Alan Alda wasn’t too thrilled about his last visit to the dentist.
He’s also a dental patient who, in a recent New York Times interview, offers solid advice about communication with everyone who takes a seat in your operatory chair:
“I’ve come to see my exchange with the dentist that day as something that happens frequently in life — a brief encounter that threatens a relationship’s delicate tissue; the tender frenum of friendship. I wasn’t looking for friendship that day, but at least I wanted the feeling that I was actually being seen by him. Even though his gaze was intense, I realized that as far as he was concerned I wasn’t really there — not as a person. If I was there at all, I was something on his checklist. He was speaking into the vague mist of interpersonal nothingness.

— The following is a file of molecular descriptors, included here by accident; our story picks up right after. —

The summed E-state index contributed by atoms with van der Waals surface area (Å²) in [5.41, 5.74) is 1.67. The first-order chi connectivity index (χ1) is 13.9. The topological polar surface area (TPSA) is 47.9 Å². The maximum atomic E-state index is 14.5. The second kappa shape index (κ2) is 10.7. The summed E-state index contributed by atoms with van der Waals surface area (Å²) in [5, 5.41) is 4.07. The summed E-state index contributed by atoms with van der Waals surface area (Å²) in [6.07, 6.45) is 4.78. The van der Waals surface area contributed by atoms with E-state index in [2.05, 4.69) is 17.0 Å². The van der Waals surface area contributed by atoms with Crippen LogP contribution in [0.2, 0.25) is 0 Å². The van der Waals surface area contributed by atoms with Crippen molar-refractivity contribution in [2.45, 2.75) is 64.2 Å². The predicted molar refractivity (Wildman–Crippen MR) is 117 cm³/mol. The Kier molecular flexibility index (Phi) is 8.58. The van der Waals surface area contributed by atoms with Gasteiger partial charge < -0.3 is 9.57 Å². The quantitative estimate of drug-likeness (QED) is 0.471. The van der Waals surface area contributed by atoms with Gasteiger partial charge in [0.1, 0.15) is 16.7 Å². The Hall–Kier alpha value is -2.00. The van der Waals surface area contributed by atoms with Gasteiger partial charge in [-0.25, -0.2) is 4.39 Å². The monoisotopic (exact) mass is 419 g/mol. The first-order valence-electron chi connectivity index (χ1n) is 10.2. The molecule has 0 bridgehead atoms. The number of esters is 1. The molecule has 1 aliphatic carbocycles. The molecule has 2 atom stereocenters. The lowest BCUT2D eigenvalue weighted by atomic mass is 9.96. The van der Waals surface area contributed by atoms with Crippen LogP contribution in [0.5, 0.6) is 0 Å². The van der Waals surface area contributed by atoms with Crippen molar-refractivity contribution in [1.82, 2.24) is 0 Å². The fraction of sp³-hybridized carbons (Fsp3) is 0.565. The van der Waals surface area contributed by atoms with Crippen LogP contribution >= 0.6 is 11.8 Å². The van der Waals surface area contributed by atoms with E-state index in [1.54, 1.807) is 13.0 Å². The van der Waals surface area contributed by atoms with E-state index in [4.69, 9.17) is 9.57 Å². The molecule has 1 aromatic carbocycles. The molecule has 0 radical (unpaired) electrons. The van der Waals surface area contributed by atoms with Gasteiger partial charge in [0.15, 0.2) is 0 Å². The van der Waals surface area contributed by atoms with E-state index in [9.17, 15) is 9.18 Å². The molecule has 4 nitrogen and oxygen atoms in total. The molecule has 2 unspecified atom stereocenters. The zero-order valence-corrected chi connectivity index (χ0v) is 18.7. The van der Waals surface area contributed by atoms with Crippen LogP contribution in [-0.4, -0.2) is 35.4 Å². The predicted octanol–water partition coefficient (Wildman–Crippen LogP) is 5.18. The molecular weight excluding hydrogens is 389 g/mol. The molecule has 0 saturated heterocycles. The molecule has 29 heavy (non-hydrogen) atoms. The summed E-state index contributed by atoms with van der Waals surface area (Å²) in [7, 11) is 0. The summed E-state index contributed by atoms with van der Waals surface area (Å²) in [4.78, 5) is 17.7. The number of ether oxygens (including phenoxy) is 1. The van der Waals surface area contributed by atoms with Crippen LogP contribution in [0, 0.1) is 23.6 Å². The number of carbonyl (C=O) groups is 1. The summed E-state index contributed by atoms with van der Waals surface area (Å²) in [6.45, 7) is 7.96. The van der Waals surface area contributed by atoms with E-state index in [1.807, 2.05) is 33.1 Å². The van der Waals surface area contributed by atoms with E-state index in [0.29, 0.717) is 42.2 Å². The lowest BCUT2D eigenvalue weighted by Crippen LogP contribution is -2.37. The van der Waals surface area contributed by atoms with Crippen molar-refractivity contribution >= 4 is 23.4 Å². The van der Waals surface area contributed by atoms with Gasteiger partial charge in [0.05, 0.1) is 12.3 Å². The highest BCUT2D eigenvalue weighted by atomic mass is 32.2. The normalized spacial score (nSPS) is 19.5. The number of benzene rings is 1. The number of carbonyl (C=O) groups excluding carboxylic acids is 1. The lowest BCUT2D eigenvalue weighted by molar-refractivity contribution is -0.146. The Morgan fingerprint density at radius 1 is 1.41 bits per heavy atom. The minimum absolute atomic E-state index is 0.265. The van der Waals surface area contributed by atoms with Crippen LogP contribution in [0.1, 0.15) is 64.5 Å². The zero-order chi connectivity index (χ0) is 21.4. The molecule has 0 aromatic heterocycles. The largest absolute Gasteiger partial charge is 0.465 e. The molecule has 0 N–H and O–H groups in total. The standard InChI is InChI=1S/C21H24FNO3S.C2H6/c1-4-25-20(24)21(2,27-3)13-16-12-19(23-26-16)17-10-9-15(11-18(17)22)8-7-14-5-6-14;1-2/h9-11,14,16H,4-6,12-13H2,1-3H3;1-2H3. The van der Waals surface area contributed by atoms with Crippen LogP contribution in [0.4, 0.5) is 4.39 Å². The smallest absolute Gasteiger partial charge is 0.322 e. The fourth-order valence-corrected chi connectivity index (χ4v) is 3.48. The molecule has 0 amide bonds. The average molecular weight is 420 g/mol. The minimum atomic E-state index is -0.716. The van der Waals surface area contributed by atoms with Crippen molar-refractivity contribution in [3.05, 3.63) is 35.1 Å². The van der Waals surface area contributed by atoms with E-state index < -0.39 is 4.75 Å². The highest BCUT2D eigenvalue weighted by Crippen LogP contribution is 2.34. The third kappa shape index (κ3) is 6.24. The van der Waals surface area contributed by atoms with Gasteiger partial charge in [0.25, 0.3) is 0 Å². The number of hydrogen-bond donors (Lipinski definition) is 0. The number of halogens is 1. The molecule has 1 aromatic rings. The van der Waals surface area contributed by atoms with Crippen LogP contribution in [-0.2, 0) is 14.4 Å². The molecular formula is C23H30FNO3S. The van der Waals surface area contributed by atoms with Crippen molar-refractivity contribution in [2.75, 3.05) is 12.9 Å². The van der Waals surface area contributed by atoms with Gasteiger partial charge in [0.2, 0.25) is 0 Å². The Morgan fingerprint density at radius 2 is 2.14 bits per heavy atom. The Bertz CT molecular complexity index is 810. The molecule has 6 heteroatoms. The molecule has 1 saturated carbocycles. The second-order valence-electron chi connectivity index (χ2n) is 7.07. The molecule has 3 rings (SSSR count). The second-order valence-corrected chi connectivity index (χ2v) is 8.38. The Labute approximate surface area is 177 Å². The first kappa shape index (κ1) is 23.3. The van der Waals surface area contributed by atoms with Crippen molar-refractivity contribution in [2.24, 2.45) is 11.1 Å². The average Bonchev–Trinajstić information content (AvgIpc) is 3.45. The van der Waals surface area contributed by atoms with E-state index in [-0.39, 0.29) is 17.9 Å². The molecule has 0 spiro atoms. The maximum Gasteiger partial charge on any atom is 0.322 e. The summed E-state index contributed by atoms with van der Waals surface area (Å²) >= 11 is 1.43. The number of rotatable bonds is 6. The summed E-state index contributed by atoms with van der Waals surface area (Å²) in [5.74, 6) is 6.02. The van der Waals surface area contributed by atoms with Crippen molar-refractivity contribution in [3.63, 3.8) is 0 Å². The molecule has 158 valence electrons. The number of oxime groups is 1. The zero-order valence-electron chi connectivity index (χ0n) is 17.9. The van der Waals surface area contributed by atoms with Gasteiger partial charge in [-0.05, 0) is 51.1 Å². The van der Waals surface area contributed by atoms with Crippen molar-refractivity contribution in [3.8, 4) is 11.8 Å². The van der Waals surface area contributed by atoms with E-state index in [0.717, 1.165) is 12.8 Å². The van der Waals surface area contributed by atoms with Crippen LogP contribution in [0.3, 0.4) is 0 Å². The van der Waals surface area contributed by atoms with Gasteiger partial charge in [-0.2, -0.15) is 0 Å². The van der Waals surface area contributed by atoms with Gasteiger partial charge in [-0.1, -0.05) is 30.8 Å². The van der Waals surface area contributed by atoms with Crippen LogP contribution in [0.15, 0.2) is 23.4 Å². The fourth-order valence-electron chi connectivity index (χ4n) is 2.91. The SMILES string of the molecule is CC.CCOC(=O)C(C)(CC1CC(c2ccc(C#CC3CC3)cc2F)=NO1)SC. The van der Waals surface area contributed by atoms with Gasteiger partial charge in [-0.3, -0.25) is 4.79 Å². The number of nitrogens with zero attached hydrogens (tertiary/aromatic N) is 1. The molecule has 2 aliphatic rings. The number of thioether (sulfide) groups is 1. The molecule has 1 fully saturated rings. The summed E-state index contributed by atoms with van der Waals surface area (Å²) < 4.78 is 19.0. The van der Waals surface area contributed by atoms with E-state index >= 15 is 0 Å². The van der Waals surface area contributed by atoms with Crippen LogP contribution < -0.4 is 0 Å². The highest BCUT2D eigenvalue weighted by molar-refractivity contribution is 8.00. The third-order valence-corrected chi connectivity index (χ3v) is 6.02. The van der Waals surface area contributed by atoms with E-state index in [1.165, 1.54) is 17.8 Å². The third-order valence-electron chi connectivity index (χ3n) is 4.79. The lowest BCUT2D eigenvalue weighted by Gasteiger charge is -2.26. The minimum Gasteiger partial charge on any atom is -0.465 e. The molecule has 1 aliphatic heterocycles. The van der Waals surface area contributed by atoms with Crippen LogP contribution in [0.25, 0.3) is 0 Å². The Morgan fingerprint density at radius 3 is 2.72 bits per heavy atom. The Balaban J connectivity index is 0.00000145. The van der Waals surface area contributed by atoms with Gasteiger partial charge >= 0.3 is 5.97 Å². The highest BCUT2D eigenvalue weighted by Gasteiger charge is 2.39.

That few minutes in his chair has become a symbol for me of really, really poor communication and of what causes it: not really seeing the other person.”